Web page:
Unfortunately, there is no regulation related to asbestos in my country, and most people don't realize just how dangerous it can be. But I'm afraid that if I ask the contractor to get it removed, they'll break it, which will lead to spreading very harmful particles everywhere. What should I do?
I have looked and never been able to find any data that indicates there is any measurable risk from a single, limited, isolated exposure to asbestos like this job would entail.
Here is what I would do. I'd put on a dust mask, cut it off with a reciprocating saw, maybe with a shop vac on it to pick up the worst of the sawdust.
I'd put the cutoff in a garbage bag, empty the shop vacuum into the garbage bag, and tie the garbage bag shut while wearing the mask. I might hose down the area.
Obviously you would want to control the area to some extent so there's no kids, neighbors, etc. watching and being exposed to the dust.
The hazard with asbestos comes when it's in the air and you breath it and you're exposed to it repeatedly over time. The serious hazard is years of exposure, for example pipefitters and insulators that handled asbestos for years without protection had higher incidences of lung cancer, especially in smokers.
It's not a direct analogy but it's like smoking: it's dangerous but you are very very unlikely to get lung cancer from a smoking a single cigarette. (Fortunately asbestos is not addictive so you don't have to worry that this one job will lead to two packs of asbestos a day for the next 20 years.)
Asbestos can cause problems but they are actually quite rare. Back in the 70’s and prior decades many building products had asbestos, popcorn ceilings, floor tile, siding, insulation, then things like brake shoes , to tell the truth after 40+ years in and around construction I have never known anyone that was affected , for many years I did demos without even a dust mask, people in the asbestos industry had life long jobs yes a few were affected , but , many thousands were not.
The issue is it can be lethal , so strict rules were enacted , heck my little brother is having a swimming pool installed and they had to monitor for asbestos in the earth. I can’t even count the numbers of trenches I dug by hand without a dust mask and even more with a back hoe.
I now use dust masks and normally wear a tyvek suit to be safe, wet the material down with water to try and reduce the chance of creating airborne fibers. In my area it can be put in plastic bags and taken to a dump (not a transfer station). It sounds like your country it may be able to be put directly in the garbage like we did for many years.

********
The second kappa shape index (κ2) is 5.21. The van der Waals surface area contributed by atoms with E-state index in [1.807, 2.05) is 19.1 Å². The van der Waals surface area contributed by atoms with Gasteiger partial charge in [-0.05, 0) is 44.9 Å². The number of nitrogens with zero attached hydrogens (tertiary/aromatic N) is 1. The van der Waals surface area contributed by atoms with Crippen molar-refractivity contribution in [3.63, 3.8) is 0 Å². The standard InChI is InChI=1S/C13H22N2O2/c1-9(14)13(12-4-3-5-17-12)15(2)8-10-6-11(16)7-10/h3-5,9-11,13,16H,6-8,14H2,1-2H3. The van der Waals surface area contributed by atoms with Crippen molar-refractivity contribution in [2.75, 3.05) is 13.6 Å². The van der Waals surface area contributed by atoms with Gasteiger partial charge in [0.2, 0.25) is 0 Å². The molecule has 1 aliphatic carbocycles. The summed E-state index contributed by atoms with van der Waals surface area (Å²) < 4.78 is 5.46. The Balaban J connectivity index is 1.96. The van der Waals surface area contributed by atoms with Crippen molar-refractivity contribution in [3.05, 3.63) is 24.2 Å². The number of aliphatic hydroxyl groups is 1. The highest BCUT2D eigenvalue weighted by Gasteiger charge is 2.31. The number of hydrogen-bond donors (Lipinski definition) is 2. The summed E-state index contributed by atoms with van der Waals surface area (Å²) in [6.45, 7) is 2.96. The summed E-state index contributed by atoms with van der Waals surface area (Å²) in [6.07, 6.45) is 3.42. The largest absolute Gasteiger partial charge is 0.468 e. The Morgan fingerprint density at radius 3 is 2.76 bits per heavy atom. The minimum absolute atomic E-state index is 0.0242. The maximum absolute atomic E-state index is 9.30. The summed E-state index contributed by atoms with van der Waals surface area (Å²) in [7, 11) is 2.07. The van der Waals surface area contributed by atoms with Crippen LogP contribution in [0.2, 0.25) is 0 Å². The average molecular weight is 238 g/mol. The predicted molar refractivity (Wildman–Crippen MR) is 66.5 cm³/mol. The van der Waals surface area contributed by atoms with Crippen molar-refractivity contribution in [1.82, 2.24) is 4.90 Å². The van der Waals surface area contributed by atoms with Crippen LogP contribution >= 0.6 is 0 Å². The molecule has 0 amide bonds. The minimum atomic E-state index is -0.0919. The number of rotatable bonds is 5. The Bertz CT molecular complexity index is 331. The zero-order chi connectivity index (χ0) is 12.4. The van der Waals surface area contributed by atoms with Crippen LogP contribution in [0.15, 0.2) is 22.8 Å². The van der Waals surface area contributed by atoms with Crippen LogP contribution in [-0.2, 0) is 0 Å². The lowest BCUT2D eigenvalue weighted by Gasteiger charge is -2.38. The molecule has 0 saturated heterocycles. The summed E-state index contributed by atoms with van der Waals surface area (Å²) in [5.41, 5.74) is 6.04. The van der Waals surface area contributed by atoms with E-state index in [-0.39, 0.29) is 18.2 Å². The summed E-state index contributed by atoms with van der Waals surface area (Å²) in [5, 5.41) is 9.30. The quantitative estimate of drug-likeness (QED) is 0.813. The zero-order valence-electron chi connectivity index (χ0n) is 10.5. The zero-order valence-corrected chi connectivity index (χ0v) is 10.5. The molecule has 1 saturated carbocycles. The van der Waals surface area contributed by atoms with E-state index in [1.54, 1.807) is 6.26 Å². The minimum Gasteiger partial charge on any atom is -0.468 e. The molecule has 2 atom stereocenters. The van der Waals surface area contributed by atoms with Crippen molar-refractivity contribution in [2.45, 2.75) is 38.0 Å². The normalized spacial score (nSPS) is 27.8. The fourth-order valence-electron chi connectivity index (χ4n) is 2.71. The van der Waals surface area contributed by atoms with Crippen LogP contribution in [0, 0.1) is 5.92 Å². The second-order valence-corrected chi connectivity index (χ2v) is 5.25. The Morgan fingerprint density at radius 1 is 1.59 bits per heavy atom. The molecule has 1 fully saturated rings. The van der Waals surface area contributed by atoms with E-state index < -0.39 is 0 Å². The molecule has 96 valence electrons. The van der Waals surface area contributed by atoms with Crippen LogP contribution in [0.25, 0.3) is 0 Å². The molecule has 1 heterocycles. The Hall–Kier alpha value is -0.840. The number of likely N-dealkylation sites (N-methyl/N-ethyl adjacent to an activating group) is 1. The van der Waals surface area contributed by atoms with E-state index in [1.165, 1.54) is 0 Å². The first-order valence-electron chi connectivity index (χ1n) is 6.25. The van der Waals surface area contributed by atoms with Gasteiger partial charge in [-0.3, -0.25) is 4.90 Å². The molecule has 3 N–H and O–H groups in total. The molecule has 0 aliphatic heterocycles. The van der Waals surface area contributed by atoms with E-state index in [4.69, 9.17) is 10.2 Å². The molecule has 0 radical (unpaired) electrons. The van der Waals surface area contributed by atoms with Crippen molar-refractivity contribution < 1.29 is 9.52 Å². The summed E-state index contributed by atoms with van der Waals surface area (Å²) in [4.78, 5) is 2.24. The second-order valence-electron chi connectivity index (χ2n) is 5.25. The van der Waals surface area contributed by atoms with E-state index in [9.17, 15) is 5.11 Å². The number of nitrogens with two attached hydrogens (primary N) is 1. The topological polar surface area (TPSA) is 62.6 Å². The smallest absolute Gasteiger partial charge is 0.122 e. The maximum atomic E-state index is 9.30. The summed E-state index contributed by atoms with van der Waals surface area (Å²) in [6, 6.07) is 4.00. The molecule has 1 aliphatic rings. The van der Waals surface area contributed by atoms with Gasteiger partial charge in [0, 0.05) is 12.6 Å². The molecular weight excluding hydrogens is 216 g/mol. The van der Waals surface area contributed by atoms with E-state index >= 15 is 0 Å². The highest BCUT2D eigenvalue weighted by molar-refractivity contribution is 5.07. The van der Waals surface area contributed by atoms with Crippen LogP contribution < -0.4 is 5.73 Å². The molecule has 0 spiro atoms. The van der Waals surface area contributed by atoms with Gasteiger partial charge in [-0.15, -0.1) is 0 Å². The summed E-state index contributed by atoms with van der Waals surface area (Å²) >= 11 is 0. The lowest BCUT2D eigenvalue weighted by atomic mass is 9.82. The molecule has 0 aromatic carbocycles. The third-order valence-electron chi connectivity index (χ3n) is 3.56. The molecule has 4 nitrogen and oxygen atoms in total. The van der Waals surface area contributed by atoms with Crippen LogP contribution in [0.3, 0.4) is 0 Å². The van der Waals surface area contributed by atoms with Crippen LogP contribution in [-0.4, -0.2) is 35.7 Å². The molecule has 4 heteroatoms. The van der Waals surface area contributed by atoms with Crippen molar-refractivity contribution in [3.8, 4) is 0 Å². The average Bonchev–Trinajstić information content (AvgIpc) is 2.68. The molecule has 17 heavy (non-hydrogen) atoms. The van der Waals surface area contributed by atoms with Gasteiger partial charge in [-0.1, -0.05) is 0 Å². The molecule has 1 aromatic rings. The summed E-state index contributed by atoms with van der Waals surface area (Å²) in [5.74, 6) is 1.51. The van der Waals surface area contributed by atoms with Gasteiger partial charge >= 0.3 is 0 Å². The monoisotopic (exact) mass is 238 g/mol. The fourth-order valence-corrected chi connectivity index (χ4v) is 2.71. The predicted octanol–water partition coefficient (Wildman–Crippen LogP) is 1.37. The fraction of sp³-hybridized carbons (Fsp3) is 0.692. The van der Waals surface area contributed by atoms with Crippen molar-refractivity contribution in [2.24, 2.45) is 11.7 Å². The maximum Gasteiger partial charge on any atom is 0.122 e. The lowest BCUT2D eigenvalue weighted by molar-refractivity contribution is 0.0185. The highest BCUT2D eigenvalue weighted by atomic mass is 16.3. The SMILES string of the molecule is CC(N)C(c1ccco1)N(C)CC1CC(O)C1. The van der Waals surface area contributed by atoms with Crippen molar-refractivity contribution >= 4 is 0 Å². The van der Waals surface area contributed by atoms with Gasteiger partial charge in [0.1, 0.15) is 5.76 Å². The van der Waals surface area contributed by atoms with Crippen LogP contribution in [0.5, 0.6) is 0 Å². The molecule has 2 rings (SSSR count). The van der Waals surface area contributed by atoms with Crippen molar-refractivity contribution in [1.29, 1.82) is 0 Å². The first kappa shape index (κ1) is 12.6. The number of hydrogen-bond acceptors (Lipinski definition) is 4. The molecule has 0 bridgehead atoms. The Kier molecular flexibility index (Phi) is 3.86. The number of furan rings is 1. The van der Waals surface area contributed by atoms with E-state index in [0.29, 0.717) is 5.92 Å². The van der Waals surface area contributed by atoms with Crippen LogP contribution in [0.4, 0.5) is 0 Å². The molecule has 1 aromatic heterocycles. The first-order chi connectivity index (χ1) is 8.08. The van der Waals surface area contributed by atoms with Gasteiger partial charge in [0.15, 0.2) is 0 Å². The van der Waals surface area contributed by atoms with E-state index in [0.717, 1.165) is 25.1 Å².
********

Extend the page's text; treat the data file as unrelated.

I think some go overboard but it can be lethal so risk mitigation steps need to be taken. You may find other building materials also contain asbestos so wearing a dust mask while the work is being done is a good idea and frequent wipe down of countertops with a wet cloth.
Removing the asbestos isn't your only option. If there's no safe, practical way to remove it, you can also encapsulate it. This entails applying some sort of sealant to the outside of the asbestos material that will bind the fibers together and prevent them from crumbling or flaking.
Since your ceiling will be lower than the asbestos sheet and since the sheet appears to be passing through a load-bearing wall, it may make more sense to leave it where it is and encapsulate it instead.
Disclaimer: I may be over-cautious about it. There was asbestos panic in my country when I was growing up.
Carefully, preferably using qualified contractor even if you would have to pay someone from further away.
I mean, yes, any time when you want to ask "should I get rid of asbestos in or near my living area?" the answer is yes you should.
You should not do it yourself. Asbestos just being there releases carcinogenic particles relatively slowly. Asbestos being cut by someone who does not know how to do it releases a lot o them in a short time, and they'll be everywhere in and near your home. It might be expensive to hire reputable contractor, but it is the only way to be safe.
From my experience, contractors that are skilled in asbestos removal make a pretty big point out of it, and you can easily see it in their web page etc. Your mileage may vary, of course. And if you'll see them cutting or breaking it without any protection (water, plastic foil, masks on faces etc) definitely tell them to stop and kick them out of your property.
If you do not have any contractor trained to work with asbestos in your area, or willing to go to our area, the safest way is just let it be until you find one. Painting it with something that would prevent dust will help. I've seen oil-based paint and tar used for this purpose, but I am not a certified pro in this matter so you are doing it or not doing it on your own responsibility. If you will, buy really good dust mask, one that'll protect your lungs and eyes, and do not touch it more than you have to.
Last but not least, there are good guides / codes on asbestos removal on government sites around the world. Easiest to read seems to be Australian (and specifically for small jobs here ). It boils down to:
- Everything should be dripping wet
- Wrap everything in thick plastic foil
- Protect yourself
- Do not touch if you can avoid it
I wouldn't dare to do it, honestly, but if I had to, I would read their guide and linked document before attempting it.